Asked if he thinks he can win, and topple a mayor that is known across the state of Texas, O’Caña said: “If Jaime Gutierrez had chosen not to run, and he had every right to run, and making the basic assumption that his votes were all votes for change, and they had gone my way, I would have won by four votes. The last 50 people I spoke with, 46 of them told me it was time for change. I am also sensing it from my voting camp. People will honk their horns or give us the thumbs up, or they will stop by and tell us face to face that they voted for me.”
Although it is not in his First 100 Days plan, O’Caña says he wants to put measures in place to ensure Mission wins an All-America City designation. He said he also wants to make the city American Disability Act-compliant. “Not only from the sidewalks but also for the buildings. I want our parks to be ADA-compliant also,” O’Caña said. Another goal, he said, is applying to the Texas Municipal League for its “city of the year” distinction award.
O’Caña told the story of how he came up with his ADA-compliant plan.
“A couple of weeks ago I sat in church and part of the service involves shaking hands, to give peace. I turned around to a 14-year-old kid and told him, peace be with you. Guess what? He stared at me. You know why? He was deaf. I did not know that. We are going to hire an expert at sign language to be able to translate our city council meetings when we move them from 4:30 to 5:30 p.m. God gave me the idea. How many disabled people do not get the chance to hear our meetings, or roll themselves to a football game or to the movies as a result of us not having our infrastructure ADA-approved?”
Asked about his support for much of Salinas’ agenda, O’Caña said: “I do not agree with a lot of the opinions of the mayor. I am a conservative Democrat. Always have been. I have pledged that all the projects that are in the best interest of the city will be completed, and more.”
In his in-depth conversation with the Rio Grande Guardian, O’Caña then turned his attention to voter turnout. He said there are about 31,000 voters who do not show up at the polls.
“We have to bring more people in. Voter apathy is too high. The only thing I do caution, and I caution my staff about this, is you do not mess with the vote, the vote belongs to the person, you do not mess with intimidation. You do not disrespect the elderly. Keep the oath honest, with integrity. I am a data management type of person. I am data-driven. Already we have over 3,000 votes cast. 1,800 of those have walked in by themselves. Those are the ones where you do not know who they go for. Obviously, if they want change, they will vote for me. If they like things staying the same, they vote for my opponent.”
Asked for a warp-up remark, O’Caña said: “I want to challenge the people of Mission. It is time to change Mission. Twenty-four years of the same old same old is not healthy for democracy. It is not healthy for the future of our city. My plan it to take the things that make Mission good and turn them into something that makes Mission great. I do not want to leave Mission in good hands. I want to leave Mission in great hands.”
Both candidates have pen portraits on the City of Mission website. Here they are:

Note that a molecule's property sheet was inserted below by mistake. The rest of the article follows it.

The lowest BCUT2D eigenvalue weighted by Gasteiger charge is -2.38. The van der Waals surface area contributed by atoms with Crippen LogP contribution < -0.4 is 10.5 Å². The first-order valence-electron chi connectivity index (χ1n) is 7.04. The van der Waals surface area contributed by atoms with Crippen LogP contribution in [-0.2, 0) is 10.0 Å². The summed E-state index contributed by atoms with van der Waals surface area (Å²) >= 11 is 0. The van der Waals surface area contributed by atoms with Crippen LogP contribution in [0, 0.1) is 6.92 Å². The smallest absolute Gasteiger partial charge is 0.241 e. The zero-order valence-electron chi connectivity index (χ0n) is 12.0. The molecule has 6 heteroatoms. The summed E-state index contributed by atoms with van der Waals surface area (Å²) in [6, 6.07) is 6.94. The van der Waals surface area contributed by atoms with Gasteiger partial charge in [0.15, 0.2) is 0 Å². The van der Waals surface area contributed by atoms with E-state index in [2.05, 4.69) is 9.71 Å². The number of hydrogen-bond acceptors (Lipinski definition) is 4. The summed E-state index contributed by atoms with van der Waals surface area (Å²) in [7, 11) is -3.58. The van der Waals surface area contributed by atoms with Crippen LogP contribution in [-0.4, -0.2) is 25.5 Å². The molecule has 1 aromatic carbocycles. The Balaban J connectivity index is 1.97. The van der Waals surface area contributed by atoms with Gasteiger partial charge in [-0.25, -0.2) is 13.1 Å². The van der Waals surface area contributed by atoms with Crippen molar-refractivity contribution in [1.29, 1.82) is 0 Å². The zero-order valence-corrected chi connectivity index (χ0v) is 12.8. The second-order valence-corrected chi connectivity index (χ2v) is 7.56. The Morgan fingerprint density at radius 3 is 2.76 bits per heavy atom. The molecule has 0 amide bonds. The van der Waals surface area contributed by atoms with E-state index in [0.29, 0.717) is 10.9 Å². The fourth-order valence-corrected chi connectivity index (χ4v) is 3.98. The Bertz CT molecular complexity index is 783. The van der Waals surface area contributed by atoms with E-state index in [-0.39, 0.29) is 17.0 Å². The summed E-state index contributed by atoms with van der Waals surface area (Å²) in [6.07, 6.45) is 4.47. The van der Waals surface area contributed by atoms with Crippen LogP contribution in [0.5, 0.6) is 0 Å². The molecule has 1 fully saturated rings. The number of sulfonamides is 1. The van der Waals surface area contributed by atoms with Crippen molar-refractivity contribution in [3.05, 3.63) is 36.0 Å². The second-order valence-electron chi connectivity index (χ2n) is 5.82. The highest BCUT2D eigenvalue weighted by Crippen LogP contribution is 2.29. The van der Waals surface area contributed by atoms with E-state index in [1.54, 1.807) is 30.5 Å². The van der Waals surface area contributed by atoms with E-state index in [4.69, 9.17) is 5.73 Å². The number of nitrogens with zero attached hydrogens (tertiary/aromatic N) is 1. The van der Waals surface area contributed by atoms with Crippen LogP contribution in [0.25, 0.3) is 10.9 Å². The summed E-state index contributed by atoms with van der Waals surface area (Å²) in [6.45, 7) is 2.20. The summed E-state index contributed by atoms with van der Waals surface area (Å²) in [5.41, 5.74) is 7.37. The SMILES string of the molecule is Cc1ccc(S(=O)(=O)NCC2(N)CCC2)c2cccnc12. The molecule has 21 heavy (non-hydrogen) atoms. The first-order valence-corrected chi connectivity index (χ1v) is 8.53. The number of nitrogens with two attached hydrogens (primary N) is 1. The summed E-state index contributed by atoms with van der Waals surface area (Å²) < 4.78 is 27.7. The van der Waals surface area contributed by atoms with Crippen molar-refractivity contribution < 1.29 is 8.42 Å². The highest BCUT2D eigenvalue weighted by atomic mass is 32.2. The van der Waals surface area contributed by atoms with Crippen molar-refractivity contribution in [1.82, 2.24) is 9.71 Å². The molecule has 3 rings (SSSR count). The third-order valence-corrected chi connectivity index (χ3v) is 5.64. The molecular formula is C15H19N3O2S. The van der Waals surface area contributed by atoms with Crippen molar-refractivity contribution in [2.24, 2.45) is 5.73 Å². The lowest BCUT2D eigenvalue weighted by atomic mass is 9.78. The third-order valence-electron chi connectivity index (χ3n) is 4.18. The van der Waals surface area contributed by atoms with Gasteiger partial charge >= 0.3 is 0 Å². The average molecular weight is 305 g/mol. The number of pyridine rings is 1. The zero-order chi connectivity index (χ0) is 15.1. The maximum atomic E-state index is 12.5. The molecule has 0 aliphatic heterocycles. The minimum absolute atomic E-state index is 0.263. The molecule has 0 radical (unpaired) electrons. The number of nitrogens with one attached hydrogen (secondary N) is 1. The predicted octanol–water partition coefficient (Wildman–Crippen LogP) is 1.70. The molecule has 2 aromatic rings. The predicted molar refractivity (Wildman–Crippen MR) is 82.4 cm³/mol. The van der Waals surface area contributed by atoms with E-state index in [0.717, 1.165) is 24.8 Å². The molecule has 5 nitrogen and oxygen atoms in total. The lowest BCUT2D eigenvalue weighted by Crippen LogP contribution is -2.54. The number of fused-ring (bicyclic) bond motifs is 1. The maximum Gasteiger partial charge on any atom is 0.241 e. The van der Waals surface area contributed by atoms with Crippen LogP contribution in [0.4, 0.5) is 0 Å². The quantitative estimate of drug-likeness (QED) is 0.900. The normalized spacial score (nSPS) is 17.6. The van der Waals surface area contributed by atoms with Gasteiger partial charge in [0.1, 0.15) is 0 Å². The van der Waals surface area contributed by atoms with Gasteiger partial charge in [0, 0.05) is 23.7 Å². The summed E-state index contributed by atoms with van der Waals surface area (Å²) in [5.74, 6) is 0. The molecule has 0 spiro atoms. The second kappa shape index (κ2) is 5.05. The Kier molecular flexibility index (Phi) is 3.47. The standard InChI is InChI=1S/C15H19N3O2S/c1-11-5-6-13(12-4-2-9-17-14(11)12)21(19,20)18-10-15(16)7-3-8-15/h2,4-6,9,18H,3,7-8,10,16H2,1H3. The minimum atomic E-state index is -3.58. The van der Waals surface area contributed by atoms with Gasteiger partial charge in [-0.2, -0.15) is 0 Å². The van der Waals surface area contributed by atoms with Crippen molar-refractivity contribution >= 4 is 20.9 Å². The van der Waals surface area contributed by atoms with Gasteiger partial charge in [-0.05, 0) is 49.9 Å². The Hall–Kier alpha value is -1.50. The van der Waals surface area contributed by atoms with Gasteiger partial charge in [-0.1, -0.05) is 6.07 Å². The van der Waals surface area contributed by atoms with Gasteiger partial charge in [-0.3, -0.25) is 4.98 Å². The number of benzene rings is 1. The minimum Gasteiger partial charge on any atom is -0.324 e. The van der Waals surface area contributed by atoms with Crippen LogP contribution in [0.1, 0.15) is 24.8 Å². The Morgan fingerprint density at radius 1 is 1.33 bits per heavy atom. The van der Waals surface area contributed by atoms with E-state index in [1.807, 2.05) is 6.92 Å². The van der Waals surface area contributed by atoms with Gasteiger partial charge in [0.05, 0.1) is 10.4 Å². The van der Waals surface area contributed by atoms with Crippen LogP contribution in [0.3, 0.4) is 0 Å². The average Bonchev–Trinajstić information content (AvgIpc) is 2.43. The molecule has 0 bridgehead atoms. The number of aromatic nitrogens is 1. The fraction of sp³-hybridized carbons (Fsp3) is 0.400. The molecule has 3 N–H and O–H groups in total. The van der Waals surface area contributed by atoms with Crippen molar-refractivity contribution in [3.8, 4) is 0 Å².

About the Mayor:
Currently, Mayor Salinas is serving his sixth term as Mayor of the City of Mission, after being first elected in May 1998 with his current term to expire in 2018. Mayor Salinas is a land developer and the President of S&F Developers. In addition, Mayor Salinas serves as a member of the Texas Department of Community Affairs Board of Directors, as the Vice Chair of the Anzalduas Bridge Board, as Chairman of the Lower Rio Grande Valley Development Council Board of Directors, as Chairman of the Texas Department of Transportation MPOPolicy Committee, and as Director of the Texas Tech Prep Board of Directors.
About Armando O’Caña:
Councilman Dr. Armando O’Caña is a 1972 graduate of Mission High School, graduated in 1976 from Pan American University with a Bachelor’s degree and in 1980 with a Master’s of Education. In 1992 Councilman O’Caña received his Associates in Applied Science in Fire Protection and graduated in 1996 from the National Fire Academy. In 1999, he received his PhD in Educational Administration from Texas A&M University College Station. Councilman O’Cana is currently the Dropout Prevention and School Safety Director District Emergency Operation Coordinator with the La Joya ISD. Councilman O’Caña previously served on the City Council from May 2001-2007 and was elected to a 4-year term in May of 2012 and 2016. Councilman O’Caña has served as a member of the National Association of Secondary School Principal, Texas Association of Secondary School Principal, Rio Grande Valley Administrators Association, Accelerated School Network, American Association of Counselor, Learning Style National Network-St John University, Rio Grande Valley of Arson Investigators, Twelfth Man Foundation-Texas A & M , La Joya Lions International, Mayor’s Liaison to the Mission Boys and Girls Club, Hidalgo County 911 Committee, Secondary Board Member to Amigos del Valle, South Texas Arson and Explosive Task Force, Texas Association for Alternative Education and Region One Association for Alternative Education.
Editor’s Note: This is the first of two features about the Mission mayoral race. The second, focusing on Mayor Salinas, will appear in Friday’s edition.